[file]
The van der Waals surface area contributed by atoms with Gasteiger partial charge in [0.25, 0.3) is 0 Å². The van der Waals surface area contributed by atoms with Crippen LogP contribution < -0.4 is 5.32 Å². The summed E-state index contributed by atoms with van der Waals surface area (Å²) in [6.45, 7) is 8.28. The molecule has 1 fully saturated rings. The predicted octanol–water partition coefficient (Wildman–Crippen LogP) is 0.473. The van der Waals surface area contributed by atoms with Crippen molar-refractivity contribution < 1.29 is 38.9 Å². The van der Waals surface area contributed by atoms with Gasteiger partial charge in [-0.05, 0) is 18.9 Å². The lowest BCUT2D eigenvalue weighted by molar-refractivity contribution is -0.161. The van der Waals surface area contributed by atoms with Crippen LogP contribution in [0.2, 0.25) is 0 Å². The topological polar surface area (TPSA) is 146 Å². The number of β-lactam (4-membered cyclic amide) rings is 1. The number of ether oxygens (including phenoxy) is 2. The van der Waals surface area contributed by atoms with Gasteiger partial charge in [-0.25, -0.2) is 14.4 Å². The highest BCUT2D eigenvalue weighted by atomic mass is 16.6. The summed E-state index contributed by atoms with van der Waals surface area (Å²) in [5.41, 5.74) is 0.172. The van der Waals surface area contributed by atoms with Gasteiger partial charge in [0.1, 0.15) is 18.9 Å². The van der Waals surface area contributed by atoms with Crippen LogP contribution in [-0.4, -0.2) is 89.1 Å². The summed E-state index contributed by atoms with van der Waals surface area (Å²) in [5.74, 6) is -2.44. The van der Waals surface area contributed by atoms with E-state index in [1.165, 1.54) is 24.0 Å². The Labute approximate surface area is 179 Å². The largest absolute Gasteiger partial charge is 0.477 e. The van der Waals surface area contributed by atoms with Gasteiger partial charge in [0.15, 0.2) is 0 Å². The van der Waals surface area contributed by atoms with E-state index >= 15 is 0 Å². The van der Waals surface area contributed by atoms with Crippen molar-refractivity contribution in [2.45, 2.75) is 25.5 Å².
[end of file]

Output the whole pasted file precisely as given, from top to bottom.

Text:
The van der Waals surface area contributed by atoms with Gasteiger partial charge in [0.25, 0.3) is 0 Å². The van der Waals surface area contributed by atoms with Crippen LogP contribution < -0.4 is 5.32 Å². The summed E-state index contributed by atoms with van der Waals surface area (Å²) in [6.45, 7) is 8.28. The molecule has 1 fully saturated rings. The predicted octanol–water partition coefficient (Wildman–Crippen LogP) is 0.473. The van der Waals surface area contributed by atoms with Crippen molar-refractivity contribution < 1.29 is 38.9 Å². The van der Waals surface area contributed by atoms with Gasteiger partial charge in [-0.05, 0) is 18.9 Å². The lowest BCUT2D eigenvalue weighted by molar-refractivity contribution is -0.161. The van der Waals surface area contributed by atoms with Crippen LogP contribution in [0.2, 0.25) is 0 Å². The topological polar surface area (TPSA) is 146 Å². The number of β-lactam (4-membered cyclic amide) rings is 1. The number of ether oxygens (including phenoxy) is 2. The van der Waals surface area contributed by atoms with Gasteiger partial charge in [-0.25, -0.2) is 14.4 Å². The highest BCUT2D eigenvalue weighted by atomic mass is 16.6. The summed E-state index contributed by atoms with van der Waals surface area (Å²) in [5.41, 5.74) is 0.172. The van der Waals surface area contributed by atoms with Gasteiger partial charge in [0.1, 0.15) is 18.9 Å². The van der Waals surface area contributed by atoms with Crippen LogP contribution in [-0.4, -0.2) is 89.1 Å². The summed E-state index contributed by atoms with van der Waals surface area (Å²) in [5.74, 6) is -2.44. The van der Waals surface area contributed by atoms with E-state index in [1.165, 1.54) is 24.0 Å². The Labute approximate surface area is 179 Å². The largest absolute Gasteiger partial charge is 0.477 e. The van der Waals surface area contributed by atoms with Gasteiger partial charge in [0.15, 0.2) is 0 Å². The van der Waals surface area contributed by atoms with E-state index >= 15 is 0 Å². The van der Waals surface area contributed by atoms with Crippen molar-refractivity contribution in [2.45, 2.75) is 25.5 Å².